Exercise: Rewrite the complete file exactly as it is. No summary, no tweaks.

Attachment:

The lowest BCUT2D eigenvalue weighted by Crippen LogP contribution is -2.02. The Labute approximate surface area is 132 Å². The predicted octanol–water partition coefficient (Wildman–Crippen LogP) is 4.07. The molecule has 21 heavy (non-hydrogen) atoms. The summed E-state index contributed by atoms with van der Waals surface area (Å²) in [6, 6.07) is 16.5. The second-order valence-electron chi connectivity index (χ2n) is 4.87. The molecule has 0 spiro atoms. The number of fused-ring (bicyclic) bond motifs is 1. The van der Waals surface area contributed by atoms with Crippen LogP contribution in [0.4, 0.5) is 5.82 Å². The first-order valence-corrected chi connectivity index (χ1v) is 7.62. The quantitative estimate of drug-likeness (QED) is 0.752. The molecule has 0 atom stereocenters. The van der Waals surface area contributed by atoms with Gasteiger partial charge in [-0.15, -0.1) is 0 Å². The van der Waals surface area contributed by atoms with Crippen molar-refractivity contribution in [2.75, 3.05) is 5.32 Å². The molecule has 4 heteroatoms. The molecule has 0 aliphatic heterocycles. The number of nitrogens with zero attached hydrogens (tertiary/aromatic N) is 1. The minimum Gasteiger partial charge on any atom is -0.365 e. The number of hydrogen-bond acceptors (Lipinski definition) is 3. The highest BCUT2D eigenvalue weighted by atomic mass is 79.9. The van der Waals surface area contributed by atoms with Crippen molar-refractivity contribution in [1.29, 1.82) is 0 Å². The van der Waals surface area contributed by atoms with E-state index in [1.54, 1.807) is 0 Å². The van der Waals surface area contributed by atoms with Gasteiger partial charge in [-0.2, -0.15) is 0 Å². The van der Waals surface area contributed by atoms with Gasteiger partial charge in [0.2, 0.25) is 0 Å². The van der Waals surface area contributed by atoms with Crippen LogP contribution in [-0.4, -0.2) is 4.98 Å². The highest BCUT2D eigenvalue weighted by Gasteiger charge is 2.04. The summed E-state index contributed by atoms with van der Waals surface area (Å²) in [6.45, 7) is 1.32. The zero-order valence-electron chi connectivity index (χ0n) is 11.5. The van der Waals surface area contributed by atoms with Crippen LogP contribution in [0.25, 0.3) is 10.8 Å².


The lowest BCUT2D eigenvalue weighted by Crippen LogP contribution is -2.02. The Labute approximate surface area is 132 Å². The predicted octanol–water partition coefficient (Wildman–Crippen LogP) is 4.07. The molecule has 21 heavy (non-hydrogen) atoms. The summed E-state index contributed by atoms with van der Waals surface area (Å²) in [6, 6.07) is 16.5. The second-order valence-electron chi connectivity index (χ2n) is 4.87. The molecule has 0 spiro atoms. The number of fused-ring (bicyclic) bond motifs is 1. The van der Waals surface area contributed by atoms with Crippen LogP contribution in [0.4, 0.5) is 5.82 Å². The first-order valence-corrected chi connectivity index (χ1v) is 7.62. The quantitative estimate of drug-likeness (QED) is 0.752. The molecule has 0 atom stereocenters. The van der Waals surface area contributed by atoms with Gasteiger partial charge in [-0.15, -0.1) is 0 Å². The van der Waals surface area contributed by atoms with Crippen molar-refractivity contribution in [2.75, 3.05) is 5.32 Å². The molecule has 4 heteroatoms. The molecule has 0 aliphatic heterocycles. The number of nitrogens with zero attached hydrogens (tertiary/aromatic N) is 1. The minimum Gasteiger partial charge on any atom is -0.365 e. The number of hydrogen-bond acceptors (Lipinski definition) is 3. The highest BCUT2D eigenvalue weighted by atomic mass is 79.9. The van der Waals surface area contributed by atoms with Crippen molar-refractivity contribution in [1.29, 1.82) is 0 Å². The van der Waals surface area contributed by atoms with E-state index in [1.54, 1.807) is 0 Å². The van der Waals surface area contributed by atoms with Gasteiger partial charge in [-0.2, -0.15) is 0 Å². The van der Waals surface area contributed by atoms with Gasteiger partial charge in [0.2, 0.25) is 0 Å². The van der Waals surface area contributed by atoms with Crippen LogP contribution in [-0.4, -0.2) is 4.98 Å². The highest BCUT2D eigenvalue weighted by Gasteiger charge is 2.04. The summed E-state index contributed by atoms with van der Waals surface area (Å²) in [6.45, 7) is 1.32. The zero-order valence-electron chi connectivity index (χ0n) is 11.5. The van der Waals surface area contributed by atoms with Crippen LogP contribution in [0.25, 0.3) is 10.8 Å².